Truck driver who was ‘texting at the time of the crash’ charged with felony reckless driving; lawyers raise legal issue of ‘remote texter liability’
Texting and driving is dangerous. Texting while trucking is deadly.
And it’s also a felony, criminal offense in Michigan.
Tragically, the family of James Hastings and trucker Michael Daniel Baird of Wayland have become all too aware of these facts.
On September 3, 2015, Baird, who was texting while trucking and, thus, failed to see that I-94 traffic in Paw Paw, MI had slowed due to construction, slammed his semi-truck into the rear-end of the Hastings’s SUV, killing Mr. Hastings and seriously injuring his wife. Baird was recently charged with felony “reckless driving” by the Van Buren County Prosecuting Attorney, reports MLive’s Rex Hall Jr.
Lessons for Accident Lawyers: Get those texts, “course and scope of employment”
I read about this case, ironically, as I was presenting at an advanced automobile accident legal seminar. I told the audience of attorneys that texting is now the cause of a staggering number of car and truck accidents, even though most personal injury attorneys are still not obtaining the actual text messages in legal discovery.
As a result, these attorneys are potentially losing out on a very significant source of additional legal recovery. When a person is using a phone or texting while in the course and scope of his or her employment, the employer can and should be added to the lawsuit. Most lawyers are not doing this, and only pursuing the case against the at-fault driver. If that driver has a low policy limit of bodily injury insurance, and the accident victim is seriously injured or was killed, the attorney is now losing out on a second defendant (and the employer is usually very aware the employee is in the car when sending text messages to boot).
This also imposes legal liability on the sender of a text message, when it can be shown that:
The sender of a text message “knew or had special reason to know that the driver would read the message while driving and would thus be distracted from attending to the road and the operation of the vehicle.”
Is this fair?
Studies have shown that a texting driver is just as dangerous to other people on the road as a drunk driver. This idea of teaching lawyers to consider “remote texting liability” is something I’ve also written about before: “Remote’ texting someone while they’re driving? You could be liable!”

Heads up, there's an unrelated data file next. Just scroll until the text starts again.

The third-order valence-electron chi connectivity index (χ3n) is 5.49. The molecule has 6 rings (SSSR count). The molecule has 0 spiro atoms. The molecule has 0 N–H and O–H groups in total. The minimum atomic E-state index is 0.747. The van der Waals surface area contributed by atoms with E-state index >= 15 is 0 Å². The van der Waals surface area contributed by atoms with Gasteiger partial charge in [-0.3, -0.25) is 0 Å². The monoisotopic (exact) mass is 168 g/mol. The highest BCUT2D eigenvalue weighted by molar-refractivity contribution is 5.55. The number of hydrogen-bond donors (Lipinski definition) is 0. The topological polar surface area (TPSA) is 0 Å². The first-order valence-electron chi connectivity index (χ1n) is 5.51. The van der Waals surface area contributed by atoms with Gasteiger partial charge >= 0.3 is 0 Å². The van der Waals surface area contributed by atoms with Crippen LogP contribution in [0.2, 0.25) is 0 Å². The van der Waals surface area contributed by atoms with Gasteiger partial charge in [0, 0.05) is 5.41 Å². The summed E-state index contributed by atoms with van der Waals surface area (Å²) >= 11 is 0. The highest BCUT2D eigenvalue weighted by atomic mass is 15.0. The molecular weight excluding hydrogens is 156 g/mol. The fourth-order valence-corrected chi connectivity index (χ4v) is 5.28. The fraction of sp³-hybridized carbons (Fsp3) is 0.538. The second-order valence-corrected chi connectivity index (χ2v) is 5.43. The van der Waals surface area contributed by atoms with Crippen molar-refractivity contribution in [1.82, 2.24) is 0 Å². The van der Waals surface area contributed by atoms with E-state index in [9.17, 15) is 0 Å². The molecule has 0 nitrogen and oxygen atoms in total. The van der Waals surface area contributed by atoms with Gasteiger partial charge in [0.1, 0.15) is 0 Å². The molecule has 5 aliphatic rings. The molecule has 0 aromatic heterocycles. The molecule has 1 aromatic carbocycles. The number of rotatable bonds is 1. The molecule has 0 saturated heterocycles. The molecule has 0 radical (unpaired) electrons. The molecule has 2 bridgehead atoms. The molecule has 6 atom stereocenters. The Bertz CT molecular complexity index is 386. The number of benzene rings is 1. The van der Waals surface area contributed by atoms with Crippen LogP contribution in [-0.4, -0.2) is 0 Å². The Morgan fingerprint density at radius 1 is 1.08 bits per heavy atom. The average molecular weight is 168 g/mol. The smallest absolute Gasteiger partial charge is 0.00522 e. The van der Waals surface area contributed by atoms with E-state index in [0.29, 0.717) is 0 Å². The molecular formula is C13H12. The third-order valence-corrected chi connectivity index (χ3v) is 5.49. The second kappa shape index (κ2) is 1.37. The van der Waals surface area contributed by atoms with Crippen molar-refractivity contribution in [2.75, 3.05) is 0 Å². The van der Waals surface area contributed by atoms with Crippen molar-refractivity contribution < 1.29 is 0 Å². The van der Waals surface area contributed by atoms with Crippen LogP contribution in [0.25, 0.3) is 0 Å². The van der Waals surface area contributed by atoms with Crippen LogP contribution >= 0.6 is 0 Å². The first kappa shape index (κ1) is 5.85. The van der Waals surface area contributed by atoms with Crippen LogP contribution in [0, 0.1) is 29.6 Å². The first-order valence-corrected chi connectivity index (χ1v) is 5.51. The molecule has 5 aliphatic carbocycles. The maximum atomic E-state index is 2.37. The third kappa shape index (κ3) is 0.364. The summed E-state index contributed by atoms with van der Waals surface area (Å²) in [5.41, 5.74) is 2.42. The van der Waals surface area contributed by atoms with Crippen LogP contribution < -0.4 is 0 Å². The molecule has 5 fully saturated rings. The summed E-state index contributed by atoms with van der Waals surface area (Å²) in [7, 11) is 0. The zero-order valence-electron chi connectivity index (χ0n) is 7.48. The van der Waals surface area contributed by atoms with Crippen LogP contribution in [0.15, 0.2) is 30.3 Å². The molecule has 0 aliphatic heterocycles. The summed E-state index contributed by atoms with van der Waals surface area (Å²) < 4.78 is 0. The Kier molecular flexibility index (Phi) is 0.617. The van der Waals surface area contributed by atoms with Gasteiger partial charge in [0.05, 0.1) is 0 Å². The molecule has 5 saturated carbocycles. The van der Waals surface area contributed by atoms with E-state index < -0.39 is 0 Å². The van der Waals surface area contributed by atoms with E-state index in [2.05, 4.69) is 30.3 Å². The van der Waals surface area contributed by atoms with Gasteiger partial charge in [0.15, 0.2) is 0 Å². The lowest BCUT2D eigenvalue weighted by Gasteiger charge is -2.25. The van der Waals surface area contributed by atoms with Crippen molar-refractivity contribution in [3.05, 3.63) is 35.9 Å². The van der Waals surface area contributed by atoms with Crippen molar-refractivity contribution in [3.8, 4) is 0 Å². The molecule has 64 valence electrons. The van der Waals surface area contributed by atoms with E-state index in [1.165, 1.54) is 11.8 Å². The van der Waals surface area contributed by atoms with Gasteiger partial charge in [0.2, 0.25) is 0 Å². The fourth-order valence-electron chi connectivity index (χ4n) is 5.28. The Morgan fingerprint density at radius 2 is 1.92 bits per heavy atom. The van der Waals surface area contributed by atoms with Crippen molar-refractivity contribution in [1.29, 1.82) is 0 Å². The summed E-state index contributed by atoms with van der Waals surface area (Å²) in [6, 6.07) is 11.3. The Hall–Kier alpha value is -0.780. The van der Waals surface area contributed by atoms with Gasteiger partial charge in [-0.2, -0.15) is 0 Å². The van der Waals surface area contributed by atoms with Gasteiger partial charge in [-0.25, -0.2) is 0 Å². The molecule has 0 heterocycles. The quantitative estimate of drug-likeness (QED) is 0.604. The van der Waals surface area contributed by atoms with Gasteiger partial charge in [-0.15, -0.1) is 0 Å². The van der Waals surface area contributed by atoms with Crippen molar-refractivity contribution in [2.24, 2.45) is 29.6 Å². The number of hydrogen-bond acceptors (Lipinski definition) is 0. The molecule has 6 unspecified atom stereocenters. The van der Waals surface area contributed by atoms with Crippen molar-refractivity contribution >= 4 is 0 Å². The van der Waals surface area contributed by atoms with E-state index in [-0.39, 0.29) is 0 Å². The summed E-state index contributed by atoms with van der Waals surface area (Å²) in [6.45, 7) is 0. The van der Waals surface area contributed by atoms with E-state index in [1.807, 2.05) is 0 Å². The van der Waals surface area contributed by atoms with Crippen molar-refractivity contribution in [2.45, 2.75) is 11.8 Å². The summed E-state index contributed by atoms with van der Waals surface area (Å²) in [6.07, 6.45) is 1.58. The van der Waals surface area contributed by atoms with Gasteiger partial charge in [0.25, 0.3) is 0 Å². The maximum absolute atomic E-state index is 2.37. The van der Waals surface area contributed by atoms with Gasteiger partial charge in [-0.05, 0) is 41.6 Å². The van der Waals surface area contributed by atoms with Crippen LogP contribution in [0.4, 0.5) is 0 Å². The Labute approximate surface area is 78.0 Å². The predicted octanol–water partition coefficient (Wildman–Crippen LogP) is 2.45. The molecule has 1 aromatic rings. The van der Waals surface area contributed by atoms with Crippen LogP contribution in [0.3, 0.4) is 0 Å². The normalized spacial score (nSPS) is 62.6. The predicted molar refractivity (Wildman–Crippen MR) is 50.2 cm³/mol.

The texting trucker: legal liability after a wreck
On March 21, 2016, Baird was charged by the Van Buren County Prosecutor’s Office with felony “reckless driving” for causing the death of Mr. Hastings and serious injury to Mr. Hastings’s wife in a rear-end, chain-reaction collision on I-94 in September 2015.
Under Michigan’s reckless driving statute, MCL 257.626(3) and (4), a driver whose “reckless driving” kills or seriously injures another person is guilty of a felony punishable by 15 years or 5 years in prison, respectively.
MLive’s Rex Hall Jr. reported that Baird, who has been described as being “inattentive,” caused the fatal truck accident because he “failed to react to traffic that had slowed for construction on I-94.” Significantly, Michigan State Police 1st Lieutenant Dale Hinz told MLive’s Hall that the MSP’s investigation into “why the truck driver [Baird] was not paying attention to the road at the time of the crash” revealed the following explanation for Baird’s fatal inattentiveness:
“‘He was found to be texting at the time of the crash …’”
‘Remote texter liability’
I commend the MSP and the Van Buren County Prosecutor for their investigation and decision to charge this deadly trucker with felony reckless driving. One of the big problems I see as an auto accident attorney is that very few police departments are bothering to even check if a driver who causes a car or truck accident was texting. When, someone is killed, as in this situation, the investigation will check to see if this occurred. But in the majority of non-fatal cases, there’s no investigation by police into the cell phone.
It’s up to the accident attorney to do this as part of the civil lawsuit.
Of course, Baird, as the driver of the semi-truck that caused the fatal, rear-end collision that ended Mr. Hastings’s life and effectively destroyed Mrs. Hastings’s, will be liable for the consequences of his negligence. (See MCL 257.402(a): The “driver or operator” of “a vehicle traveling in a certain direction” that “[strikes] the rear end of another vehicle proceeding in the same direction … shall be deemed prima facie guilty of negligence …”)
But, given the prominent role that texting played in causing this fatal collision, I believe it’s time we started looking at who else may be liable. In particular, should the person and/or company with whom Baird was texting when he slammed his semi-truck into the Hastings’s SUV also be liable for the deadly consequences of Baird’s negligence? Did the company know he was texting, or even worse, was the company texting the driver as he was driving his big rig?
This type of liability is novel, I know. And as I wrote above, most personal injury attorneys have still never even heard of it to date. But it’s not unheard of. In 2013, the New Jersey appellate court in Kubert v. Best and Colonna stated the following about “remote texter liability”:
“We conclude that a person sending text messages has a duty not to text someone who is driving if the texter knows, or has special reason to know, the recipient will view the text while driving. … We hold that, when a texter knows or has special reason to know that the intended recipient is driving and is likely to read the text message while driving, the texter has a duty to users of the public roads to refrain from sending the driver a text at that time.”